I am so fortunate, I am getting to ride three horses a week now regularly! The last time I got to ride three (well at one time it was five) horses in a week was back decades ago and I owned all the horses. On the good days, when it is cool and the sun shines, I miss feeding and taking care of my horses, but when it is bitter, windy, and cold or super hot and muggy I am so grateful I no longer have to get out there to take care of them. Of course if I didn't have MS it would be different, but with the MS sapping my energy it is nice to ride horses that other people take care of and feed and give me help with the grooming and tacking up so I have enough energy to ride.
This week during my lesson with Mick Debbie told me she had gotten bored teaching me on Mia since Mia has reached a plateau, still limping some from her occult spavin. Mick, fortunately, does not have that problem. Since we fixed the saddle, bit, girth and put him on the Acti-flex supplement Mick is much, much happier with me riding him. When Debbie asked me to put Mick into a stronger trot he responded, he not only lengthened his stride he also started elevating his forehand. Arabs tend to be built so that it is easier for them to elevate their forehand than other horses, and when they play in the pasture this natural forehand elevation causes those wonderful floating trots and their exciting gallops along with those fantastic jumps, bucks, kicks and squeals. Fortunately when they are under saddle they tend to tone down the exuberance of their movements, otherwise I would not be able to stay in the saddle! Wednesday, when I asked Mick to stretch out at the posting trot I changed my usual aids, still squeezing with my legs every time I sat down I gently squeezed and then immediately relaxed my fingers while rising instead of just keeping my fingers stiff all throughout the stride. I was not expecting Mick's generous response, it felt as if the drive of each hind leg was going directly to my hand and Debbie was REALLY happy with what she saw, Mick's hind legs were coming under him and he was moving his forehand freely. Of course I have to be really careful that I do not pull myself up with the reins when I do this, it is very good practice for keeping the actions of my hands independent from the movements of the rest of my body.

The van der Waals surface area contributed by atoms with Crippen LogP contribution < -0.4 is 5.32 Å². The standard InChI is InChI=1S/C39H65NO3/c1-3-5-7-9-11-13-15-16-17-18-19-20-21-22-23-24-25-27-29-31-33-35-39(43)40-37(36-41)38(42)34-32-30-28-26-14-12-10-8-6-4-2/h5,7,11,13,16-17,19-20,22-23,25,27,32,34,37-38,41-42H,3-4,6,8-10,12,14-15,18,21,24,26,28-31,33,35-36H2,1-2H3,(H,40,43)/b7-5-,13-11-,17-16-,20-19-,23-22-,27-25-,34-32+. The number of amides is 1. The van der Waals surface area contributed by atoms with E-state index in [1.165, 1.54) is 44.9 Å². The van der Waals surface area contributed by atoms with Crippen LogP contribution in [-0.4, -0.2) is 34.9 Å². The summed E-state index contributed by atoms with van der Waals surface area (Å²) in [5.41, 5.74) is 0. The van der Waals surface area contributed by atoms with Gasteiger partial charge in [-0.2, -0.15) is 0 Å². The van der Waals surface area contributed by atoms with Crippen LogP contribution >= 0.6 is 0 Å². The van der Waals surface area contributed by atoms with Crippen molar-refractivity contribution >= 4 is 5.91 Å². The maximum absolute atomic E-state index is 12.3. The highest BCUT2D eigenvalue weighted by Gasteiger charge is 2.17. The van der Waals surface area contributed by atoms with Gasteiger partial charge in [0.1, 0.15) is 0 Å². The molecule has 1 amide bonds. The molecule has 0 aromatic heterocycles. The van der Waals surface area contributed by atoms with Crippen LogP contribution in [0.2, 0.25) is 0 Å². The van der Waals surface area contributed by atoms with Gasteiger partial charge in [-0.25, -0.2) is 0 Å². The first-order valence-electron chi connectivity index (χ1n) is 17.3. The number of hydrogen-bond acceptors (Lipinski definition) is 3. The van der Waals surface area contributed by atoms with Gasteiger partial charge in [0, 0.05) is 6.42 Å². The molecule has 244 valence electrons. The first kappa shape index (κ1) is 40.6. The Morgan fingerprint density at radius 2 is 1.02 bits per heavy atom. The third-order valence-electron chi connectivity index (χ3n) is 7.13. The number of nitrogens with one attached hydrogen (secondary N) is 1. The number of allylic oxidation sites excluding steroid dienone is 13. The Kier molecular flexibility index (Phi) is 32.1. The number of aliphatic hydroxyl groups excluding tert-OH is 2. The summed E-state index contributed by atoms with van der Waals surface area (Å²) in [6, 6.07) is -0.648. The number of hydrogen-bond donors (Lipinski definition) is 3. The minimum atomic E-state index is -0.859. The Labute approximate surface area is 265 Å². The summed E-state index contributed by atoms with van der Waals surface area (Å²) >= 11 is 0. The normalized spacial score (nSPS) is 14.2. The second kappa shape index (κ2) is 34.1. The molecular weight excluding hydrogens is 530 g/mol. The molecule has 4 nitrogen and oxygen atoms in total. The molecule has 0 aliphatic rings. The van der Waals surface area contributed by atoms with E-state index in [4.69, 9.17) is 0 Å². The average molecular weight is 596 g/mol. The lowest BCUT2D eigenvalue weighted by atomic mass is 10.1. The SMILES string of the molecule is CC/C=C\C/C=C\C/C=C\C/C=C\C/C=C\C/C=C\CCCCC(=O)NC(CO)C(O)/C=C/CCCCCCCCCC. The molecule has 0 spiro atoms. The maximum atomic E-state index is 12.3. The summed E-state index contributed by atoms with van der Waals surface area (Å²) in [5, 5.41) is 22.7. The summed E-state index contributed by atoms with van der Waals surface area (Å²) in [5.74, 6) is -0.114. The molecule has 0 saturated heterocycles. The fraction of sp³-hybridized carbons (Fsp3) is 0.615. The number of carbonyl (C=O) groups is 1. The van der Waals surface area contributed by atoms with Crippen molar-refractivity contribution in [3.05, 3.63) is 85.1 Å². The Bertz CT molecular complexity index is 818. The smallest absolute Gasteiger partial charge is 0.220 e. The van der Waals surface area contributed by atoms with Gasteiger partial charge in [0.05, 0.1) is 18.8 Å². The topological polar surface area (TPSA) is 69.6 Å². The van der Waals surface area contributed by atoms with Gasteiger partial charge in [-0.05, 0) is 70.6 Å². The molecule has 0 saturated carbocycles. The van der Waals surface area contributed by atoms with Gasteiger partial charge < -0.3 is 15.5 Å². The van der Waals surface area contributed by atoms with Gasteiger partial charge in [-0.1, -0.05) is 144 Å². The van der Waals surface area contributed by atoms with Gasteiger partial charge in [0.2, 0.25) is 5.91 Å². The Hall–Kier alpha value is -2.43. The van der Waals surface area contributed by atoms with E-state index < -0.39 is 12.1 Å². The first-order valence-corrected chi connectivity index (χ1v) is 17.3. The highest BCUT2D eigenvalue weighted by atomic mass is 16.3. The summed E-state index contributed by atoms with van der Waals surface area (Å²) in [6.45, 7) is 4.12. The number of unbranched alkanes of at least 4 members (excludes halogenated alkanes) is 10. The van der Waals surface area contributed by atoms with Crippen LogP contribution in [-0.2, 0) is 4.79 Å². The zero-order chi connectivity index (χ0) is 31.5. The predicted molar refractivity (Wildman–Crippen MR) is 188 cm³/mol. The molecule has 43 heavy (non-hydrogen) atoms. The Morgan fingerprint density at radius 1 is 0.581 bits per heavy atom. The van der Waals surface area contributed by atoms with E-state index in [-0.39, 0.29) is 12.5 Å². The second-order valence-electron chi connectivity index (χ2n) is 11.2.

It has been a long time since I got such a response at the trot. With a BIG smile on my face I rode around the ring. Each time I asked Mick to lengthen his trot I felt like we were going to take off like a jet airplane. So much impulse! THIS is why I love riding Arabs, this is the type of movement that caused the Bedouin to say that their Arab war mares had the gift of flight without wings. Luckily for Mick I get tired really quick posting this trot, otherwise I would be tempted to overdo it, just because it felt SO GOOD!!!! Mick was also very good at the walk though I will have to work some more on the extended walk. His sitting trot is still a bit too bouncy for my comfort. This is probably a reaction to most of his previous riders pounding his back when trying to stay seated, and it will take me a while to convince him that he does not have to brace his back with me. Until that magic day arrives I will try to keep my seat as light as possible, moving with his back movements. I am confident that Mick can have both an exciting and impulsive posting trot as well as a comfortable sitting trot, I just have to ride well enough for long enough until he gets there.